The ideal of learning something new throughout our lives is a way of constantly enriching our minds. Exercise and diet help us to maintain our physical bodies in the best shape possible. Engaging in spiritual disciplines, worship, and Bible study helps us to continue to grow spiritually. And, regular interaction with others through friendship and fellowship aids in maintaining a strong emotional support system. Taking care of our whole being empowers us to love God with our heart, mind, soul, and strength.

Life-long learning allows us to know a good many things. However, there are some things which we simply must rely on our faith to “know.” Hebrews 11:1-2 says, “The fundamental fact of existence is that this trust in God, this faith, is the firm foundation under everything that makes life worth living. It’s our handle on what we can’t see. The act of faith is what distinguished our ancestors, set them above the crowd.” (The Message) As much as I want to learn those about the things that I can experience with my senses, I also want to know God, who transcends all of our senses.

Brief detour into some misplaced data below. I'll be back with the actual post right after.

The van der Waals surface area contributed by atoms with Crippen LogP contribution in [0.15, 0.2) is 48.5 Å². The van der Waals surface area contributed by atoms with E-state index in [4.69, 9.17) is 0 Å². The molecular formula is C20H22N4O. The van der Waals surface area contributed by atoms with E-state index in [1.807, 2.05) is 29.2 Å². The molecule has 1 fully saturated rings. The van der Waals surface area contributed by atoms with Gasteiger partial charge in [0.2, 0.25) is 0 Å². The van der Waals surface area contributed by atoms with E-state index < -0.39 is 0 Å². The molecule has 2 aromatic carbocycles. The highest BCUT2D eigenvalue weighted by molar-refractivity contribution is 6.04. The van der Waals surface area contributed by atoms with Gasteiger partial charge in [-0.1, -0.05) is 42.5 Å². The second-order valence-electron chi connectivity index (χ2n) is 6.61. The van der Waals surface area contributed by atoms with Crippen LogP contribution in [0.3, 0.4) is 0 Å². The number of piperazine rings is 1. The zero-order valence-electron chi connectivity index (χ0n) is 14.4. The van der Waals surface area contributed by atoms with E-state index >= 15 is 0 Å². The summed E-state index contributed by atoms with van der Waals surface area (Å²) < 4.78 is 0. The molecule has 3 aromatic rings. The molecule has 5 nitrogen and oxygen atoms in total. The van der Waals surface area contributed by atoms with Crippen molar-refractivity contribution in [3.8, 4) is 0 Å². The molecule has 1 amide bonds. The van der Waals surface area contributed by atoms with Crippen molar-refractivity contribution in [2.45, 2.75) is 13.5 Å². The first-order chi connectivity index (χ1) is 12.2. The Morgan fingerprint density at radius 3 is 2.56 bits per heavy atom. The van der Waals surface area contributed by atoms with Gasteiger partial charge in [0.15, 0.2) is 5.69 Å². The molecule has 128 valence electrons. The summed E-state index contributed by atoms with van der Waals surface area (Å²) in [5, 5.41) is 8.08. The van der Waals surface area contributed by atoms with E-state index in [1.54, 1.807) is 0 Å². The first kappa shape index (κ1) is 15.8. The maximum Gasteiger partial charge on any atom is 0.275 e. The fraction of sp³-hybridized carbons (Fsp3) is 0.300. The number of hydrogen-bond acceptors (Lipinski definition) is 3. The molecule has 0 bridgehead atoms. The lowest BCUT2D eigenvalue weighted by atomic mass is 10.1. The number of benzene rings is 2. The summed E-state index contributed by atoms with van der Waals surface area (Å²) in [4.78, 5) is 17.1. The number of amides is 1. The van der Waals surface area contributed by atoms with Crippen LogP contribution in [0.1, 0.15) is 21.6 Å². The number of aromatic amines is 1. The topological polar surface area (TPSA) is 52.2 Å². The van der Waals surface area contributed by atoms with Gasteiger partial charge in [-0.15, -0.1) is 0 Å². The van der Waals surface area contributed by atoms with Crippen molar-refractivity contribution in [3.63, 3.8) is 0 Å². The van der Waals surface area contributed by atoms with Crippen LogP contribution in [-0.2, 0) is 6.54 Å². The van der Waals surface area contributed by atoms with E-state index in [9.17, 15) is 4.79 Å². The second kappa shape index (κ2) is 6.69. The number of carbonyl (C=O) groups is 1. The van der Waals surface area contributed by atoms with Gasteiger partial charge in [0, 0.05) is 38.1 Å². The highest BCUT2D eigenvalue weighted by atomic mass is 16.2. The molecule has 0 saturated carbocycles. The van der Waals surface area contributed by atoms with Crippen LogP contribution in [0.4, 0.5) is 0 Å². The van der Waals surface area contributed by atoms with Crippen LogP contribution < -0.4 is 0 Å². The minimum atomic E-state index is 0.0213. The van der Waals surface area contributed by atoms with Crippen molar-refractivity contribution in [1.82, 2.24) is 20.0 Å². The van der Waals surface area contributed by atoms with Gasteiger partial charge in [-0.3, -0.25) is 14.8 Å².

In Psalm 46:10 the psalmist writes: “Be still, and know that I am God! I am exalted among the nations, I am exalted in the earth.” (NRSV) Even with the hustle and bustle of life. With the myriad of tasks which lay before us in the coming days, it is so very important to take time to be still. For it is in that quiet stillness where the voice of God is most clearly heard. When the noise of life becomes overbearing and the challenge of learning new and exciting things threatens to drown out the Author of All Things, take the advice of stillness. Be still and know God.